US6249289B1 (en)  Multipurpose high resolution distortion correction  
Levoy  Efficient ray tracing of volume data  
Levoy  Volume rendering using the Fourier projectionslice theorem  
US6898302B1 (en)  Systems, methods and computer program products for the display and visually driven definition of tomographic image planes in threedimensional space  
US5959631A (en)  Hardware and software for the visualization of threedimensional data sets  
US8126279B2 (en)  Liftingbased view compensated compression and remote visualization of volume rendered images  
US5909476A (en)  Iterative process for reconstructing conebeam tomographic images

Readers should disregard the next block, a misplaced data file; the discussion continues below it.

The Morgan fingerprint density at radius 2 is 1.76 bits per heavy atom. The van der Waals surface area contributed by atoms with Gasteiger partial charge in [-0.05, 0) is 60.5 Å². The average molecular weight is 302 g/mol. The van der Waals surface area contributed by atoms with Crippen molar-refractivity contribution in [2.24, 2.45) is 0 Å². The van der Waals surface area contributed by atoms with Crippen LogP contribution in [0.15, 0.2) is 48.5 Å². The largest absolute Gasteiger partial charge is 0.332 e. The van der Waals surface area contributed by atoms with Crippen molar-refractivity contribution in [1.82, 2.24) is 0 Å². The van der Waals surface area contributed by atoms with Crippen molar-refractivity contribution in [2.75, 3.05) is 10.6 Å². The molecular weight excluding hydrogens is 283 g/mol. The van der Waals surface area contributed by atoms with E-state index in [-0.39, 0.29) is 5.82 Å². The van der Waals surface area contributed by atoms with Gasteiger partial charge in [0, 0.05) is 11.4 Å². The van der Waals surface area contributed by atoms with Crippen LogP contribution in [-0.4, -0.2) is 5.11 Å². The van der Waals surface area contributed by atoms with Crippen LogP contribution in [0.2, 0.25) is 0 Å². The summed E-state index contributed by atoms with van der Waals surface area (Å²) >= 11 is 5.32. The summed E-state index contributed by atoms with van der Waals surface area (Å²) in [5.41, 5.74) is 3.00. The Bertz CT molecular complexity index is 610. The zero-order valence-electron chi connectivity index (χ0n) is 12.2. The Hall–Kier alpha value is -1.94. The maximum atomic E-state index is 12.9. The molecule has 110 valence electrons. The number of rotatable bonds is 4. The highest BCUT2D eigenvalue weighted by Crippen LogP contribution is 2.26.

Kaufman et al.  Overview of volume rendering 
Legal Events
Date  Code  Title  Description 

FPAY  Fee payment 
Year of fee payment: 4 

AS  Assignment 
Owner name: HEWLETTPACKARD COMPANY, COLORADO Free format text: MERGER;ASSIGNOR:HEWLETTPACKARD COMPANY;REEL/FRAME:011523/0469 Effective date: 19980520 

FPAY  Fee payment 
Year of fee payment: 8 

FPAY  Fee payment 
Year of fee payment: 12 

AS  Assignment 
Owner name: HEWLETTPACKARD DEVELOPMENT COMPANY, L.P., TEXAS Free format text: ASSIGNMENT OF ASSIGNORS INTEREST;ASSIGNOR:HEWLETTPACKARD COMPANY;REEL/FRAME:026945/0699 Effective date: 20030131